FCA implements SMR principles to govern all firms
The traditional saying: 'What’s sauce for the goose is sauce for the gander' has held true since the 17th Century, so it is very encouraging to see that when it comes to the application of the Senior Managers Regime (SMR), the Financial Conduct Authority is voluntarily adopting its principles for itself.
The FCA is already applying the SMR to major financial institutions, and anticipates extending them to smaller firms, including IFAs, in 2018. The logic of the rules is irrefutable. Indeed, given the scale of the consumer detriment the big battalions, such as banks, have created over the years, it is quite amazing that such a regime has not been brought in much earlier.
The SMR places the responsibility for mismanagement, and poor or sharp business practices, squarely on the heads of the senior managers of the business. This means the FCA can hold an individual director, or a group of directors or senior managers, personally responsible for the actions of the business.
Penalties for individuals who fail to take reasonable steps to properly discharge their responsibilities are likely be very severe.
Having dealt with IFA firms for more than 40 years, I know the vast majority of advisers work hard and responsibly to do the best for their clients. As a result, I believe that you will have little to fear from the SMR, providing you make sure you follow the basic principle of combining good compliance and common sense with sound business practice.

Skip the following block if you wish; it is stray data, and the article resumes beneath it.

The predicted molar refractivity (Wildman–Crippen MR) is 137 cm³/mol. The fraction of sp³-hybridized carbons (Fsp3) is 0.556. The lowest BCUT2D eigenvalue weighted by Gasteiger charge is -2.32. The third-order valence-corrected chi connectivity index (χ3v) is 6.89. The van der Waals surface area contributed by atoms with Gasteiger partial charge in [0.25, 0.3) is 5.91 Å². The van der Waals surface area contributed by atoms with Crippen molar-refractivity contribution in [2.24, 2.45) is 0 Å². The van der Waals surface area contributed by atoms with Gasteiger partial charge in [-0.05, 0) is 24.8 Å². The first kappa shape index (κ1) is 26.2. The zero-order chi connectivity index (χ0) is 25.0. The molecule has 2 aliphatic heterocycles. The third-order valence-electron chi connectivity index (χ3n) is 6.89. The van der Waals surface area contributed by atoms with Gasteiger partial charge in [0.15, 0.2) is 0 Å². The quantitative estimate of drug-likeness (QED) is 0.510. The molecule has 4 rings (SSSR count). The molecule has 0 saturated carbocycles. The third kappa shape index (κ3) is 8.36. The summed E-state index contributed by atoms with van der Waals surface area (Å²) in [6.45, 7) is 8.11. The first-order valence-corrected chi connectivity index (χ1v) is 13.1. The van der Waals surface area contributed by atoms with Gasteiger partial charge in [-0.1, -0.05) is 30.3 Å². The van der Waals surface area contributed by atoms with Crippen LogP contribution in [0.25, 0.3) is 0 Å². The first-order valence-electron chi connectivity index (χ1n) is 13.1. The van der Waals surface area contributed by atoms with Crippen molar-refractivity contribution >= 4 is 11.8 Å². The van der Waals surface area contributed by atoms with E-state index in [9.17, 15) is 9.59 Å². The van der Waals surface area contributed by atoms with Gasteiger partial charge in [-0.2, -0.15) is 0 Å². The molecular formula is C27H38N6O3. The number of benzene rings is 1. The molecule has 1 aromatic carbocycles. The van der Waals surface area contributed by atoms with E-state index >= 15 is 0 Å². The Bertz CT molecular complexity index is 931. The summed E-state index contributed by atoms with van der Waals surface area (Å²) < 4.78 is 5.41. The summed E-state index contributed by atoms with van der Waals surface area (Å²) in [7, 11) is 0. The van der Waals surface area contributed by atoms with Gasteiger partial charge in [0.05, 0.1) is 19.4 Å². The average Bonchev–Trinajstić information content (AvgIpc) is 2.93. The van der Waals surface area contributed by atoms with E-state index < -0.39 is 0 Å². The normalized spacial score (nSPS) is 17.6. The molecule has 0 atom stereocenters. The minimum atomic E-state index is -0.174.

In last week’s column, I drew attention to a firm whose business practices the FCA was reportedly seriously concerned about. Despite this concern, the firm continued doing business, which it is now feared has caused clients further significant detriment. Given that one would have thought the relevant permissions could have been withdrawn immediately, this appears to be gross mismanagement by the FCA.
Will the FCA now apply the SMR to itself? If this problem could have been nipped in the bud by the FCA and was not – with the result being that clients have suffered financial detriment which IFAs will end up paying for through higher FSCS levies – will the FCA's senior management now be called to account? After all, what is sauce for the goose is sauce for the gander.
Ken Davy is chairman of SimplyBiz